Randal Arsenault Fall 2014

Article by Ryan Belbin

Dr. Randal Arsenault’s CV includes Biology Curriculum Coordinator and Director of the Southern African Field School at the University of Alberta.
It doesn’t mention that the Newfoundland native loved Paul Simon’s Graceland as a teenager and has recorded a number of albums in South Africa. Arsenault’s latest EP, Dr. Zoo’s Last Dance, is indicative of his Afro-Celtic-Reggae style. That alone should tell you this is one of the most unique sounds to be nominated for World Recording of the Year at this year’s East Coast Music Awards.

As a biology student playing the St. John’s pub circuit in the 90s, Arsenault remembers dreaming about the lions and elephants of Africa. That desire led to him embarking on a 6-month backpacking trip, followed by a return to complete a Ph.D. in zoology at the University of the Witwatersrand a few years later.
He loved fieldwork, but always wanted to be a musician. “As soon as I got to South Africa, I said, ‘If I can get my second dream, I should do my first dream of music as well!’”

He enlisted producer Brian O’Shea in Johannesburg, and divided his time between studying and recording his debut album. The birth of Dr. Zoo coincided with him being named as a finalist in the 2003 Canadian Songwriting Competition, but it was only after that album’s release that Arsenault’s sound started integrating African fusion. “Right away, I started changing,” he laughs. “More groove, reggae—and so when we were playing live, we didn’t actually represent that first album at all. There’s a song that I recorded on my second album called ‘40 Days and 40 Nights.’ That song always resonated with me … [it] kind of drove where we were going musically, kind of in a Police vein, with a bit of the Clash in there. I was learning as I went, but the difference between me was that I did it in the public, whereas a lot of people do it in the basement until they figure it out.”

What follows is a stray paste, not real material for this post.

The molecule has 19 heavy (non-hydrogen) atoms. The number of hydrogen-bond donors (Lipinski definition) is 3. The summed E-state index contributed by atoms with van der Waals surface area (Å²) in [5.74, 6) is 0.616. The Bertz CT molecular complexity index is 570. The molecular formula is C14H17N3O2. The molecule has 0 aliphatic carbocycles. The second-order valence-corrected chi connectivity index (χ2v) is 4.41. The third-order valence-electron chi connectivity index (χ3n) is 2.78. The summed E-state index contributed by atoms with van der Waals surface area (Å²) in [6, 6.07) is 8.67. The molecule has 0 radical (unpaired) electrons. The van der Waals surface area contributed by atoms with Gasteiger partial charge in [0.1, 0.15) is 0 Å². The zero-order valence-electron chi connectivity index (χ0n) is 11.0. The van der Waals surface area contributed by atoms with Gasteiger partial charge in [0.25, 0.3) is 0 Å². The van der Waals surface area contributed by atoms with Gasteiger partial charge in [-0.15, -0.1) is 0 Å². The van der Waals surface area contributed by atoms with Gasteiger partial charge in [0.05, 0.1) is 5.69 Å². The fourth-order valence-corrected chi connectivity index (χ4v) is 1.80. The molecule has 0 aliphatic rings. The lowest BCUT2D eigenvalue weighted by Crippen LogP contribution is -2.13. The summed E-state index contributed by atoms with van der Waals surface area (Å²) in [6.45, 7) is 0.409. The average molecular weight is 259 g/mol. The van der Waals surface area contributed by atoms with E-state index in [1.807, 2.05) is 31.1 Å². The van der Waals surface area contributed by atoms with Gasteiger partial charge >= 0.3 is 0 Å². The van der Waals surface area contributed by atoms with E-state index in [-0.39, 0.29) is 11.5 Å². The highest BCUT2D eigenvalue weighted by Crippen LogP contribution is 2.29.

A decade later, audiences have caught on. He assembled a band of musicians versed in an African vibe, so that Dr. Zoo’s second release, 42, brought a folk audience to exciting, unfamiliar places. The scope of that sonic journey is evident on Dr. Zoo’s Last Dance: “On Safari” features a laid back rhythm and a Zulu choir, while the kitchen party energy of “Doghouse” blends seamlessly with the crisp, reggae-tinged electric guitar.

He’s already hard at work on an upcoming release that represents a further refinement, and the retirement of the stage name Dr. Zoo (hence the “last dance”). He describes it as folk with World influences—expect the return of the Zulu choir and the flourishes gleaned from recording in South Africa, in the context of an accessible folk album. “It’s not in-your-face Afro-Celtic. Our joke is the new stuff is smatterings of Africa, smatterings of Celtic,” he says, alluding to Johnny Clegg’s “Scaterlings of Africa.”

Field school brings him back to Swaziland, South Africa, and Mozambique for some 8 months of the year, with Newfoundland a convenient stopover on the way. This month is a special opportunity to reconnect with the people and sounds of this part of the world.

“I’m looking forward to the ECMAs,” he said. “Just coming down to check out all the good music that’s happening, and getting to know again what’s happening—it’s not that long ago [that I was at the ECMAs], but it’s amazing how quick things change. All the new acts coming out—it’s really fun!”

For more information on Dr. Zoo, visit www.drzoomusic.com, and to check out Southern African Field School, visit www.science.ualberta.ca/africa.